Washington Nationals Powers Actavate

Jim Bowden might have let the world in on the Nationals 2007 motto Tuesday afternoon, albeit an awful one. As he was introducing Manny Acta as the new Nationals skipper, Bowden added the phrase “it’s time to activate” although his intended spelling was likely acta-vate.

Yes, even a press conference such as this wasn’t immune from a cheesy slogan.

Acta handled the press conference questions quite well answering questions ranging from the team’s direction to areas of improvement to accomplishing the dream of being a major league manager. I watched the press conference on mlb.com and couldn’t believe the amount of lame questions being thrown his way.

Still, Acta handled his first managerial press conference well showing a humble side and a funny side.  Nothing earth shattering but nice to see that Acta is quite personable.

Acta joked about having team president Stan Kasten’s job in 10 to 20 years which drew laughter from the attendees. He answered a question in Spanish for a local newspaper. He apologized to a reporter for not calling him back but said the reporter called too late for him to comment.  He added how fortunate he was to be able to land a job especially in the nation’s capital.

Acta interviewed with the Nationals on October 24 and likely won the job that day with his enthusiasm and ideas for improving the team. He met with several key people that day including Bowden and the Lerners. 

Acta should command respect right away as some of his current players were there in Montreal when he was the third base and infield coach.  Brian Schneider and Nick Johnson are two who quickly come to mind. Pitching coach Randy St. Claire worked with Acta from their days in Montreal.  Acta’s reputation is as a player’s coach who gets along well with everyone and is much respected throughout baseball circles. Most everyone seems to agree this was a good hire.

Acta wasn’t been afraid to show he can make a tough decision when he benched Alfonso Soriano in the World Baseball Classic. Interesting enough, Soriano was one of the first to congratulate Acta on the job. Acta was asked if that meant anything toward keeping Soriano, even Acta admitted it would take more than that to keep him. The Washington media is still chasing the pipe dream that Soriano will come back to the Nationals. How sad.

Acta’s coaching resume is lengthy. He started his coaching career in the Houston organization where he was drafted as a player in 1986. In addition to his Astros experience, Acta coached Dominican and Venezuelan winter ball as well as the challenging task of managing the talent-heavy Dominican Republic squad in the World Baseball Classic.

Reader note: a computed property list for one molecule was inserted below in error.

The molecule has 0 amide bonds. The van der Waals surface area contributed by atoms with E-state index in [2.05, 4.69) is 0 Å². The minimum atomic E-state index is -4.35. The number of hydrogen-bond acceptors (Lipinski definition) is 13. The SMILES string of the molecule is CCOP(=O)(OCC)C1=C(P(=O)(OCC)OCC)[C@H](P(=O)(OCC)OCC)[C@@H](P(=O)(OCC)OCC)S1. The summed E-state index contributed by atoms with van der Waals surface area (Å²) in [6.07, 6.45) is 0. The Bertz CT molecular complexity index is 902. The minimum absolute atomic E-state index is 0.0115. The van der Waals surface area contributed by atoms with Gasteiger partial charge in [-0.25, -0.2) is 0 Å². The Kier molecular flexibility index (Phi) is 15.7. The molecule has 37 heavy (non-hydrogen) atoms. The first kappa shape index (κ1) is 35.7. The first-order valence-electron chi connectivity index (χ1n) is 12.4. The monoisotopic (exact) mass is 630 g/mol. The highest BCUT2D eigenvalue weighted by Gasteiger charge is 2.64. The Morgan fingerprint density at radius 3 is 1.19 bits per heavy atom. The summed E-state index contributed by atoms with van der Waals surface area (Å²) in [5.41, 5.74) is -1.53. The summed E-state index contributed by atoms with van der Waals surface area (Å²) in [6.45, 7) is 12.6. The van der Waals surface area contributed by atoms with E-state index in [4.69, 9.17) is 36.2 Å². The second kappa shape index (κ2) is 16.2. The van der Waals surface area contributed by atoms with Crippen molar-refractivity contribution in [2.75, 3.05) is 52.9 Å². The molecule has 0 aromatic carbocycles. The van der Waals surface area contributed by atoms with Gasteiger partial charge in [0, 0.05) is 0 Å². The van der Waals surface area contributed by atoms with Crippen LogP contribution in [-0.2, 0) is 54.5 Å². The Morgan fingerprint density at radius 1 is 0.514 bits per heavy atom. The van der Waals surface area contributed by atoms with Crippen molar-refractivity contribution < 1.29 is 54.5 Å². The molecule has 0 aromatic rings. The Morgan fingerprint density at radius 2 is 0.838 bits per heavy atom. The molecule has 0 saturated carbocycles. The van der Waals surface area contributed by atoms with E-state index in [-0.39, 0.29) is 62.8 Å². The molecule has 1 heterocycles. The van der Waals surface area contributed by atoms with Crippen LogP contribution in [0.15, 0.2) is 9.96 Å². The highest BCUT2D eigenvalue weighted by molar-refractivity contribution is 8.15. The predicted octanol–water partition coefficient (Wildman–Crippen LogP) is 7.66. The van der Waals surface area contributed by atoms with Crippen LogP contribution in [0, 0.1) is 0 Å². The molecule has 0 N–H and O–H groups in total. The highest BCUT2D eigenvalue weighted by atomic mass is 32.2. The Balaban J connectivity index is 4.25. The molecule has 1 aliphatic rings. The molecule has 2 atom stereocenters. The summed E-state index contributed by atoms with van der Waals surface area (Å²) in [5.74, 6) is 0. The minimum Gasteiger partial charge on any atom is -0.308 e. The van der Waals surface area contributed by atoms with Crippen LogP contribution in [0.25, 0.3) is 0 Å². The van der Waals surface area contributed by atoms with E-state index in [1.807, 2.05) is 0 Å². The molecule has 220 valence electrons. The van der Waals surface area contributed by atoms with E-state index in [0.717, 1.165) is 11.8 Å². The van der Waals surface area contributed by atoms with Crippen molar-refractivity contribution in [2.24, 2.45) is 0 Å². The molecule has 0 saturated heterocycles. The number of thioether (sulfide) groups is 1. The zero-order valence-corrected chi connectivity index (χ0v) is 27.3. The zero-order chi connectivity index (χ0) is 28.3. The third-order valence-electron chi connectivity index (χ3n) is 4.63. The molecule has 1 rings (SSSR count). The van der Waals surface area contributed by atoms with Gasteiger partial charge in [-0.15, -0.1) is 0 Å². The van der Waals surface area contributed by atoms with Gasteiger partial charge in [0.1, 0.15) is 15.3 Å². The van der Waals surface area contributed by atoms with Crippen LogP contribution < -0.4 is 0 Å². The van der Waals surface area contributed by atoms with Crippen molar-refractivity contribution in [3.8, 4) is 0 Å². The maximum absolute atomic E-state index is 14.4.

Acta is aware of the starting pitching situation. John Patterson and Michael O’Connor are coming off injury-related seasons in 2006. Not the most optimistic starting rotation and this coming from a squad that won’t be huge players in the wide-open free-agent market.

The Nationals bullpen should regain close to 2005 form as Luis Ayala will return to the fold as a setup man for closer Chad Cordero.

I expect the 2007 Nationals to be more of a small ball team using speed and sound fundamentals to score runs with Zimmerman and Kearns as the two big home run threats.  I wished the Nationals would’ve retained Mitchell Page as the hitting coach, he made some good strides last year as the team batting average was .261, the highest since 2002.  Defensively, Acta’s presence should result in some improvement in the field.

Acta’s situation is a perfect one for a rookie manager. There’s zero pressure on him to win. His main objective is to grow with a young team and start to take steps toward contending on a more consistent basis.  Acta will implement a more fundamental style approach that some say was lacking under Frank Robinson.

Acta will also bring a strong presence in the Washington community. One thing that impressed me was his inclusion of the fans during his press conference. He spoke of the dedication of the fans and his willingness to be a presence in the community which I thought was a nice move on his part.

Conclusion: The Nationals needed to hire a young manager eager to build a ball club, someone who was willing to work with less experienced talent. They found that in Acta, who turns 38 in January and is currently the youngest manager in major league baseball. The road to respectability and long-term success won’t be an easy one. For at least the next two seasons, the Nationals will grow through draft picks and making low-risk signings.

Acta must adjust to being second-guessed and criticized for on-field moves on a regular basis. Press conferences introducing new managers are great for lobbing softball questions and getting easy generic answers about the future.  Still, the weight of a 162-game season as a big league manager is something Acta had not fully experienced. He’s not had to answer the same questions day after day or speak to the media during a rough stretch.

Acta has to get the team’s respect from the get-go. While there are some players who are familiar with him, most of them have not played under Acta. It’s those players Acta has to reign in to get with the program. He’ll have to put his foot down at some point during the season and it’s how he handles those situations that will tell if he can successfully become a big-league manager.


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